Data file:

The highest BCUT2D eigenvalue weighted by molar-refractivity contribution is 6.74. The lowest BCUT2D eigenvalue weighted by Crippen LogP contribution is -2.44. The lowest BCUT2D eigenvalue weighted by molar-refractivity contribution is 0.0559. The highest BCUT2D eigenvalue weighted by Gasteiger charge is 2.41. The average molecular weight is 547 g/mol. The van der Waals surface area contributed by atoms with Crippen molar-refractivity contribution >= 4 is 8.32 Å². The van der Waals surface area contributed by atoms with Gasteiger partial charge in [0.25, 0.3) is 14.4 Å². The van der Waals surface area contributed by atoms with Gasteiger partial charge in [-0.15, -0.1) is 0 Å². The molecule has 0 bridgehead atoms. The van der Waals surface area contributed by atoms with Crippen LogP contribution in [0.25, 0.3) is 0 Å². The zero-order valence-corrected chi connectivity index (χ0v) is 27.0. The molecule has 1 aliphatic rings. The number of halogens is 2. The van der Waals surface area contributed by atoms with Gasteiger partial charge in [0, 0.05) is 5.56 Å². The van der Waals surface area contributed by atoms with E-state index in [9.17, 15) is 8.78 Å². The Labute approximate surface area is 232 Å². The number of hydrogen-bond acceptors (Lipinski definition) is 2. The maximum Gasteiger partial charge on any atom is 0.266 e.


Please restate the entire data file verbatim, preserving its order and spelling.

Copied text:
The highest BCUT2D eigenvalue weighted by molar-refractivity contribution is 6.74. The lowest BCUT2D eigenvalue weighted by Crippen LogP contribution is -2.44. The lowest BCUT2D eigenvalue weighted by molar-refractivity contribution is 0.0559. The highest BCUT2D eigenvalue weighted by Gasteiger charge is 2.41. The average molecular weight is 547 g/mol. The van der Waals surface area contributed by atoms with Crippen molar-refractivity contribution >= 4 is 8.32 Å². The van der Waals surface area contributed by atoms with Gasteiger partial charge in [0.25, 0.3) is 14.4 Å². The van der Waals surface area contributed by atoms with Gasteiger partial charge in [-0.15, -0.1) is 0 Å². The molecule has 0 bridgehead atoms. The van der Waals surface area contributed by atoms with Crippen LogP contribution in [0.25, 0.3) is 0 Å². The zero-order valence-corrected chi connectivity index (χ0v) is 27.0. The molecule has 1 aliphatic rings. The number of halogens is 2. The van der Waals surface area contributed by atoms with Gasteiger partial charge in [0, 0.05) is 5.56 Å². The van der Waals surface area contributed by atoms with E-state index in [9.17, 15) is 8.78 Å². The Labute approximate surface area is 232 Å². The number of hydrogen-bond acceptors (Lipinski definition) is 2. The maximum Gasteiger partial charge on any atom is 0.266 e.